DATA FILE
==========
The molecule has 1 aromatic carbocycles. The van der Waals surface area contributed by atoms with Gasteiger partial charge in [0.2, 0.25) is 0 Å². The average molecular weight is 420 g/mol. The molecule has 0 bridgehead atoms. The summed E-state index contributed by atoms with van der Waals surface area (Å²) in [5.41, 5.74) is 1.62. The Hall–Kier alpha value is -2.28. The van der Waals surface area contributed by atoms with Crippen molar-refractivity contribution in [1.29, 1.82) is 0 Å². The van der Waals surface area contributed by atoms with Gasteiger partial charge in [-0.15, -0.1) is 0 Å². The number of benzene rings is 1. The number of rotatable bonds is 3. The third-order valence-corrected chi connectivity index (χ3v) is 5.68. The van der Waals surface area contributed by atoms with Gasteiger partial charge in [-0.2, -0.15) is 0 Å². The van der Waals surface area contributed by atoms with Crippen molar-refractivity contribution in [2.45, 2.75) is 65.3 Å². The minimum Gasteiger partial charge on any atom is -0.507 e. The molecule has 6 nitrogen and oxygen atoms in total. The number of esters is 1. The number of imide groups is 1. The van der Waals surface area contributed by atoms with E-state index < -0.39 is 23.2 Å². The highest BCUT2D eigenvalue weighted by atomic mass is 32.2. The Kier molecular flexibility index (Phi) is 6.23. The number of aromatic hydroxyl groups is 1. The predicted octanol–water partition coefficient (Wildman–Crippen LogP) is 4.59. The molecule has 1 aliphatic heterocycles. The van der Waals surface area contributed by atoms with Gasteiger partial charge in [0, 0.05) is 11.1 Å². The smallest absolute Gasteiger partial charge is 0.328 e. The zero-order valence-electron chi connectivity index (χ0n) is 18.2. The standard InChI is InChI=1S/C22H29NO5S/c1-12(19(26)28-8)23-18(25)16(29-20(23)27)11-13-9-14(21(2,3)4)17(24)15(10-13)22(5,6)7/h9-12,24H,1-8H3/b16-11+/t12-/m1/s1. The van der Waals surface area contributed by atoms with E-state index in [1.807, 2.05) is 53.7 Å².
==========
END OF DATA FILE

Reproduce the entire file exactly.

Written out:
The molecule has 1 aromatic carbocycles. The van der Waals surface area contributed by atoms with Gasteiger partial charge in [0.2, 0.25) is 0 Å². The average molecular weight is 420 g/mol. The molecule has 0 bridgehead atoms. The summed E-state index contributed by atoms with van der Waals surface area (Å²) in [5.41, 5.74) is 1.62. The Hall–Kier alpha value is -2.28. The van der Waals surface area contributed by atoms with Crippen molar-refractivity contribution in [1.29, 1.82) is 0 Å². The van der Waals surface area contributed by atoms with Gasteiger partial charge in [-0.15, -0.1) is 0 Å². The number of benzene rings is 1. The number of rotatable bonds is 3. The third-order valence-corrected chi connectivity index (χ3v) is 5.68. The van der Waals surface area contributed by atoms with Gasteiger partial charge in [-0.2, -0.15) is 0 Å². The van der Waals surface area contributed by atoms with Crippen molar-refractivity contribution in [2.45, 2.75) is 65.3 Å². The minimum Gasteiger partial charge on any atom is -0.507 e. The molecule has 6 nitrogen and oxygen atoms in total. The number of esters is 1. The number of imide groups is 1. The van der Waals surface area contributed by atoms with E-state index < -0.39 is 23.2 Å². The highest BCUT2D eigenvalue weighted by atomic mass is 32.2. The Kier molecular flexibility index (Phi) is 6.23. The number of aromatic hydroxyl groups is 1. The predicted octanol–water partition coefficient (Wildman–Crippen LogP) is 4.59. The molecule has 1 aliphatic heterocycles. The van der Waals surface area contributed by atoms with Gasteiger partial charge in [0, 0.05) is 11.1 Å². The smallest absolute Gasteiger partial charge is 0.328 e. The zero-order valence-electron chi connectivity index (χ0n) is 18.2. The standard InChI is InChI=1S/C22H29NO5S/c1-12(19(26)28-8)23-18(25)16(29-20(23)27)11-13-9-14(21(2,3)4)17(24)15(10-13)22(5,6)7/h9-12,24H,1-8H3/b16-11+/t12-/m1/s1. The van der Waals surface area contributed by atoms with E-state index in [1.807, 2.05) is 53.7 Å².